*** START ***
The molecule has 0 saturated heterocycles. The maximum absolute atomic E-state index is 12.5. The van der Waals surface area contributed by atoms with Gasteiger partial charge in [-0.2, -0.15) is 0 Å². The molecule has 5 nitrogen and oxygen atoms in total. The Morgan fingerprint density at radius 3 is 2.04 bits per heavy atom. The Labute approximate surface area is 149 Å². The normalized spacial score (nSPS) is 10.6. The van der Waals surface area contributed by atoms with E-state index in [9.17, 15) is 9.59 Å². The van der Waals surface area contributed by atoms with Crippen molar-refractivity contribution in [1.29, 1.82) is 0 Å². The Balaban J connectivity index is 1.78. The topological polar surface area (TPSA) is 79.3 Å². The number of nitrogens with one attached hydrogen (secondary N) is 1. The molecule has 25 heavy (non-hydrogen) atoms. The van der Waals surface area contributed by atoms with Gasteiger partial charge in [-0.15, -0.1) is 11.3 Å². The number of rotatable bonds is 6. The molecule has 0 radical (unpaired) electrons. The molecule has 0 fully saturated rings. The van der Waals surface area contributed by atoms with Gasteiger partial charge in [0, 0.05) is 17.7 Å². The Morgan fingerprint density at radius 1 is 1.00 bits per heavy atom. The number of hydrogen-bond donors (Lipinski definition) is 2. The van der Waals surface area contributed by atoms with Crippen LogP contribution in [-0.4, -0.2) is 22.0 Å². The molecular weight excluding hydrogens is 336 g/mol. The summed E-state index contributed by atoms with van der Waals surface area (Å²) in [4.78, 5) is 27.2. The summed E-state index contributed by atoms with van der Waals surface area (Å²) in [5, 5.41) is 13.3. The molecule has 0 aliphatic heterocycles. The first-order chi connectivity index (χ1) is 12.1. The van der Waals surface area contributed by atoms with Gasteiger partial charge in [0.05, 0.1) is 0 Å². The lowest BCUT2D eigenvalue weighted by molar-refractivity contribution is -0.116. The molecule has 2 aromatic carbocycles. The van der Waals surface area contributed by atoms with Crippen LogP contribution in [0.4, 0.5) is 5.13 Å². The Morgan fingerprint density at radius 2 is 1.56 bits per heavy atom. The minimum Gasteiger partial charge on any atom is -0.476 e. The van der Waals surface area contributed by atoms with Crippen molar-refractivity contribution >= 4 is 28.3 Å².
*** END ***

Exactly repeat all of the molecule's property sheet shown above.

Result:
The molecule has 0 saturated heterocycles. The maximum absolute atomic E-state index is 12.5. The van der Waals surface area contributed by atoms with Gasteiger partial charge in [-0.2, -0.15) is 0 Å². The molecule has 5 nitrogen and oxygen atoms in total. The Morgan fingerprint density at radius 3 is 2.04 bits per heavy atom. The Labute approximate surface area is 149 Å². The normalized spacial score (nSPS) is 10.6. The van der Waals surface area contributed by atoms with E-state index in [9.17, 15) is 9.59 Å². The van der Waals surface area contributed by atoms with Crippen molar-refractivity contribution in [1.29, 1.82) is 0 Å². The Balaban J connectivity index is 1.78. The topological polar surface area (TPSA) is 79.3 Å². The number of nitrogens with one attached hydrogen (secondary N) is 1. The molecule has 25 heavy (non-hydrogen) atoms. The van der Waals surface area contributed by atoms with Gasteiger partial charge in [-0.15, -0.1) is 11.3 Å². The number of rotatable bonds is 6. The molecule has 0 radical (unpaired) electrons. The molecule has 0 fully saturated rings. The van der Waals surface area contributed by atoms with Gasteiger partial charge in [0, 0.05) is 17.7 Å². The Morgan fingerprint density at radius 1 is 1.00 bits per heavy atom. The number of hydrogen-bond donors (Lipinski definition) is 2. The van der Waals surface area contributed by atoms with Crippen LogP contribution in [-0.4, -0.2) is 22.0 Å². The molecular weight excluding hydrogens is 336 g/mol. The summed E-state index contributed by atoms with van der Waals surface area (Å²) in [4.78, 5) is 27.2. The summed E-state index contributed by atoms with van der Waals surface area (Å²) in [5, 5.41) is 13.3. The molecule has 0 aliphatic heterocycles. The first-order chi connectivity index (χ1) is 12.1. The van der Waals surface area contributed by atoms with Gasteiger partial charge in [0.05, 0.1) is 0 Å². The lowest BCUT2D eigenvalue weighted by molar-refractivity contribution is -0.116. The molecule has 2 aromatic carbocycles. The van der Waals surface area contributed by atoms with Crippen LogP contribution in [0.4, 0.5) is 5.13 Å². The Morgan fingerprint density at radius 2 is 1.56 bits per heavy atom. The minimum Gasteiger partial charge on any atom is -0.476 e. The van der Waals surface area contributed by atoms with Crippen molar-refractivity contribution >= 4 is 28.3 Å².